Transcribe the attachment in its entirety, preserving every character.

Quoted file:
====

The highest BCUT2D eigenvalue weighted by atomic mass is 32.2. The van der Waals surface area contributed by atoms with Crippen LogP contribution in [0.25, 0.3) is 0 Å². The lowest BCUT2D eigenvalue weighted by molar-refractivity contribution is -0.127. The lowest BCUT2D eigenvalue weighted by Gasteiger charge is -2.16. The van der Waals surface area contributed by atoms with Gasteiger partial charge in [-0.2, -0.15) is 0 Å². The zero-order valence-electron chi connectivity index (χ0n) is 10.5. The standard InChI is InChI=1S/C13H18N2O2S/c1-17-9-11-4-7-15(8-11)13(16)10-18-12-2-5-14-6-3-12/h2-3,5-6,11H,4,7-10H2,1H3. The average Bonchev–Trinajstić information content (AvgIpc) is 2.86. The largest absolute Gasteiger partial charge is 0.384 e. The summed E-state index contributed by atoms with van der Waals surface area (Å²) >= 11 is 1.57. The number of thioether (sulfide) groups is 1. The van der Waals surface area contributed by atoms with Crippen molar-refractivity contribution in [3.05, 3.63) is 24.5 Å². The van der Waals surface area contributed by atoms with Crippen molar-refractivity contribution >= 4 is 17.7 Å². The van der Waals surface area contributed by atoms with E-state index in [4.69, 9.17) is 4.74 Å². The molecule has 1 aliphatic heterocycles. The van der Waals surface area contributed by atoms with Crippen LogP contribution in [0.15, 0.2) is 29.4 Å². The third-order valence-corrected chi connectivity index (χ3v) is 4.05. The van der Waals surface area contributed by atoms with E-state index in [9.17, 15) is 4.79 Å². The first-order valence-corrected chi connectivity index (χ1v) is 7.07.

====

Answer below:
The highest BCUT2D eigenvalue weighted by atomic mass is 32.2. The van der Waals surface area contributed by atoms with Crippen LogP contribution in [0.25, 0.3) is 0 Å². The lowest BCUT2D eigenvalue weighted by molar-refractivity contribution is -0.127. The lowest BCUT2D eigenvalue weighted by Gasteiger charge is -2.16. The van der Waals surface area contributed by atoms with Gasteiger partial charge in [-0.2, -0.15) is 0 Å². The zero-order valence-electron chi connectivity index (χ0n) is 10.5. The standard InChI is InChI=1S/C13H18N2O2S/c1-17-9-11-4-7-15(8-11)13(16)10-18-12-2-5-14-6-3-12/h2-3,5-6,11H,4,7-10H2,1H3. The average Bonchev–Trinajstić information content (AvgIpc) is 2.86. The largest absolute Gasteiger partial charge is 0.384 e. The summed E-state index contributed by atoms with van der Waals surface area (Å²) >= 11 is 1.57. The number of thioether (sulfide) groups is 1. The van der Waals surface area contributed by atoms with Crippen molar-refractivity contribution in [3.05, 3.63) is 24.5 Å². The van der Waals surface area contributed by atoms with Crippen molar-refractivity contribution >= 4 is 17.7 Å². The van der Waals surface area contributed by atoms with E-state index in [4.69, 9.17) is 4.74 Å². The molecule has 1 aliphatic heterocycles. The van der Waals surface area contributed by atoms with Crippen LogP contribution in [0.15, 0.2) is 29.4 Å². The third-order valence-corrected chi connectivity index (χ3v) is 4.05. The van der Waals surface area contributed by atoms with E-state index in [9.17, 15) is 4.79 Å². The first-order valence-corrected chi connectivity index (χ1v) is 7.07.